The investment-led downturn - Investment, led by the collapse in the construction sector, continues to be the main drag on the Irish economy. In Q4, investment declined by 28per cent yoy, leaving the decline from the peak in Q1 2007 at over 50per cent. From that 2007 peak, this has meant that investment has subtracted over 14 per cent from the volume of GDP, with net exports actually making a positive contribution over that time period.
Forecasts will be little changed - Although these numbers starkly highlight the scale of the drop in output, they do little to alter the view about Ireland going forward. Ireland is still in the process of engineering a real devaluation and is addressing head-on the problems in the public finances in the banking sector. We expect an export-led recovery to commence in the second half of 2010, before domestic growth returns again in 2011. On first glance, our -1.1 per cent and +2.5 per cent GDP forecasts for 2010 and 2011, respectively, are only likely to be tweaked marginally.
NCB economist Brian Devine commented: "The story remains the same; net job creation is not expected to return until 2011 with the consequent drag on consumption; construction investment will be severely curtailed due to oversupply, and government spending will be retrenching in response to the fiscal situation. In short, in 2010 expect extremely weak domestic demand to counterbalance a large contribution from net exports on the back of global reflation.
The good news was that the current account deficit continued to narrow and now stands at 0.5 per cent of GNP. We have been continually making the point that the key difference between Ireland and the Mediterranean economies will be Ireland’s ability to run current account surpluses post-2010.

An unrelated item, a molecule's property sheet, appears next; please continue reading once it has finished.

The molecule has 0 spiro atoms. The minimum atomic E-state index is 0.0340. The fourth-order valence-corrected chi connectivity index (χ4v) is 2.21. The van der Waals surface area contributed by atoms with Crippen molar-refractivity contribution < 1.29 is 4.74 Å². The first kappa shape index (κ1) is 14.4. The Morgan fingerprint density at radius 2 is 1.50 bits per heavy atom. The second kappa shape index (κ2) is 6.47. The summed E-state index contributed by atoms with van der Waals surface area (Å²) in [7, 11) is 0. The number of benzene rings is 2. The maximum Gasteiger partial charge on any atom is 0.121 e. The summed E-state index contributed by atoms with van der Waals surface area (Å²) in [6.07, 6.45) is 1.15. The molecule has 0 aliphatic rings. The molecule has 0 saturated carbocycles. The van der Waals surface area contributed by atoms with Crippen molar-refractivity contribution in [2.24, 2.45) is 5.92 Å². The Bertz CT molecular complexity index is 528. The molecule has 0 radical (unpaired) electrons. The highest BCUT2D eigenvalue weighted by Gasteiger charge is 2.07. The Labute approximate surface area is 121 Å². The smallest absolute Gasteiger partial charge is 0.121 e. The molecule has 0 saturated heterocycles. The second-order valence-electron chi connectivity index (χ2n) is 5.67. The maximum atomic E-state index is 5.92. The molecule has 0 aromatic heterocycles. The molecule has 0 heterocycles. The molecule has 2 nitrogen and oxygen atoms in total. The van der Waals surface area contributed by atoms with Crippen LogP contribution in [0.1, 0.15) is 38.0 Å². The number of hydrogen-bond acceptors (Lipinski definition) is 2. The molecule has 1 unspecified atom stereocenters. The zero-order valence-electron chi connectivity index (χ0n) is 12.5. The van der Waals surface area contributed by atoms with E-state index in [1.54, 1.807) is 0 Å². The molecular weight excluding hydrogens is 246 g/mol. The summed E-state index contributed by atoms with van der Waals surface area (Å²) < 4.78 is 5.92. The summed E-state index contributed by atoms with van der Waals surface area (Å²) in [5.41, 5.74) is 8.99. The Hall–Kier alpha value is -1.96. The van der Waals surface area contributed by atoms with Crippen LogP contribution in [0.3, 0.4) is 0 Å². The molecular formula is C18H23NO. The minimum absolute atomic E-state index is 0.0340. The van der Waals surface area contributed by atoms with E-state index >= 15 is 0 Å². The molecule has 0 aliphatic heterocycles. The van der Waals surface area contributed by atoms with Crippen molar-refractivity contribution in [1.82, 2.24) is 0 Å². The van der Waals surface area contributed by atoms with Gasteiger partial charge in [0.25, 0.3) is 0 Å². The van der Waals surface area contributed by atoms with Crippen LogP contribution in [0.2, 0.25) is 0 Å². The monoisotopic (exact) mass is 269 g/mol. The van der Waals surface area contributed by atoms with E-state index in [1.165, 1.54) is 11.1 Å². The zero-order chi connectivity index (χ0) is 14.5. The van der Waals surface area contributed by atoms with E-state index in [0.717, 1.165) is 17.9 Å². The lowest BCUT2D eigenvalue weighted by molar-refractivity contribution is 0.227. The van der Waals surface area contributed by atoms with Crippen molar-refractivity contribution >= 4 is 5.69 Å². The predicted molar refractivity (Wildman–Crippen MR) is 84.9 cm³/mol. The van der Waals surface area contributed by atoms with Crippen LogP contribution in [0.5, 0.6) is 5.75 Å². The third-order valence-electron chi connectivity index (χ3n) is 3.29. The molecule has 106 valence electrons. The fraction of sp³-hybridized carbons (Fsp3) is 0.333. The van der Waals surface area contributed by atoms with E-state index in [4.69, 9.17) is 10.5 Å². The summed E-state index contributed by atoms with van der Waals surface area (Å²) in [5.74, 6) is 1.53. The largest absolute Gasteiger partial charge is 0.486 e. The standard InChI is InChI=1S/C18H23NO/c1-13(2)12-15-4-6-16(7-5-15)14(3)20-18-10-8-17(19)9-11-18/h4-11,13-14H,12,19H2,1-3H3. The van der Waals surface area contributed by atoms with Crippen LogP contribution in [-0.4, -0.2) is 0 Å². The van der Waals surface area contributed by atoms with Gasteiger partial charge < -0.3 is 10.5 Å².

If Ireland is running a current account surplus and the government is running a deficit the private sector must be running a surplus which exceeds the government deficit (CA=PSB + GSB). In other words if a country is running a current account surplus there are sufficient funds in the country to fund the government deficit but more importantly the economy as a whole is no longer accumulating debt. It is difficult to see the southern European economies particularly Spain, Greece and Portugal running current account surpluses in the near future; as such they will continue to accumulate debt.
Domestic part of the economy is causing a large drag: The domestic part of the economy continues to be a large drag with consumption, investment and government spending collectively declining by -2.3 per cent q/q. Consumption declined by - 0.3 per cent q/q, while investment declined by -9.7 per cent q/q driven primarily by a fall in construction related investment."
Despite record decline in 2009, recession will end this year – IBEC
IBEC senior economist Fergal O'Brien said:“ Although the economy was still shrinking at a worrying pace towards the end of 2009, we remain confident that it will emerge from recession over the coming months. This is down to improved trading conditions for exporters and a modest recovery in consumer spending.
"The recovery will be fairly muted initially, and it will be 2011 before we see annual growth re-emerge. Many businesses remain under serious pressure and additional Government measures to support enterprise and employment are urgently required.